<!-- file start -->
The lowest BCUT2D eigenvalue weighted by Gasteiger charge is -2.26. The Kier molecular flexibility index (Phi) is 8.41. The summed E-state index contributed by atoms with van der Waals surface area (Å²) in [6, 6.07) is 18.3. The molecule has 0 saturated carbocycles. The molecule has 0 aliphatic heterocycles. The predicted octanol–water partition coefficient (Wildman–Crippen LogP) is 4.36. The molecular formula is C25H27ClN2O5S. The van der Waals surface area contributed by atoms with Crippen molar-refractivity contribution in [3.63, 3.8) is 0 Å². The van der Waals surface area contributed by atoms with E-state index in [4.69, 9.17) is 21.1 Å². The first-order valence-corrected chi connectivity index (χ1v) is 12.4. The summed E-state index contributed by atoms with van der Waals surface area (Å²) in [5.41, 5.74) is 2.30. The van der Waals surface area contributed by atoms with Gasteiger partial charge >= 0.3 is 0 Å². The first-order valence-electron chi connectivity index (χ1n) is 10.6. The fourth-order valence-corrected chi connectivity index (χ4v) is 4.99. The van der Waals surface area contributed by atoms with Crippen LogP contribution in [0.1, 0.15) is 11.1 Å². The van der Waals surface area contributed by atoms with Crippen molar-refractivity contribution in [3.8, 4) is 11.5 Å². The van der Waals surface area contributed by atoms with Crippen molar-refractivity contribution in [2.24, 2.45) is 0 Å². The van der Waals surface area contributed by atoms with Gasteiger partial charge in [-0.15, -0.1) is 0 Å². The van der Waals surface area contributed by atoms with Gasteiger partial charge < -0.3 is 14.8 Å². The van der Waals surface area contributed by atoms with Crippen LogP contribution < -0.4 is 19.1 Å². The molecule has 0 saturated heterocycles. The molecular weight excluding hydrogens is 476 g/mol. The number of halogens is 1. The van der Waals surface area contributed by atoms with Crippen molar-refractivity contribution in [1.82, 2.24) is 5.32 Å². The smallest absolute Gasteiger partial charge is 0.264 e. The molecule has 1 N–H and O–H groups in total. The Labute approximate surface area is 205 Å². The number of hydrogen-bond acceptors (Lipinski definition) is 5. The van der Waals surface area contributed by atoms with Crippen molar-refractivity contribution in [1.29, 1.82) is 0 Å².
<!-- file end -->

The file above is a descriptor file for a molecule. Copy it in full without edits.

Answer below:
The lowest BCUT2D eigenvalue weighted by Gasteiger charge is -2.26. The Kier molecular flexibility index (Phi) is 8.41. The summed E-state index contributed by atoms with van der Waals surface area (Å²) in [6, 6.07) is 18.3. The molecule has 0 saturated carbocycles. The molecule has 0 aliphatic heterocycles. The predicted octanol–water partition coefficient (Wildman–Crippen LogP) is 4.36. The molecular formula is C25H27ClN2O5S. The van der Waals surface area contributed by atoms with Crippen molar-refractivity contribution in [3.63, 3.8) is 0 Å². The van der Waals surface area contributed by atoms with E-state index in [4.69, 9.17) is 21.1 Å². The first-order valence-corrected chi connectivity index (χ1v) is 12.4. The summed E-state index contributed by atoms with van der Waals surface area (Å²) in [5.41, 5.74) is 2.30. The van der Waals surface area contributed by atoms with Gasteiger partial charge >= 0.3 is 0 Å². The first-order valence-electron chi connectivity index (χ1n) is 10.6. The fourth-order valence-corrected chi connectivity index (χ4v) is 4.99. The van der Waals surface area contributed by atoms with Crippen LogP contribution in [0.1, 0.15) is 11.1 Å². The van der Waals surface area contributed by atoms with Crippen molar-refractivity contribution in [3.8, 4) is 11.5 Å². The van der Waals surface area contributed by atoms with Crippen molar-refractivity contribution in [2.24, 2.45) is 0 Å². The van der Waals surface area contributed by atoms with Gasteiger partial charge in [-0.15, -0.1) is 0 Å². The van der Waals surface area contributed by atoms with Gasteiger partial charge < -0.3 is 14.8 Å². The van der Waals surface area contributed by atoms with Crippen LogP contribution < -0.4 is 19.1 Å². The molecule has 0 saturated heterocycles. The molecular weight excluding hydrogens is 476 g/mol. The number of halogens is 1. The van der Waals surface area contributed by atoms with Crippen molar-refractivity contribution in [1.82, 2.24) is 5.32 Å². The smallest absolute Gasteiger partial charge is 0.264 e. The molecule has 1 N–H and O–H groups in total. The Labute approximate surface area is 205 Å². The number of hydrogen-bond acceptors (Lipinski definition) is 5. The van der Waals surface area contributed by atoms with Crippen molar-refractivity contribution in [1.29, 1.82) is 0 Å².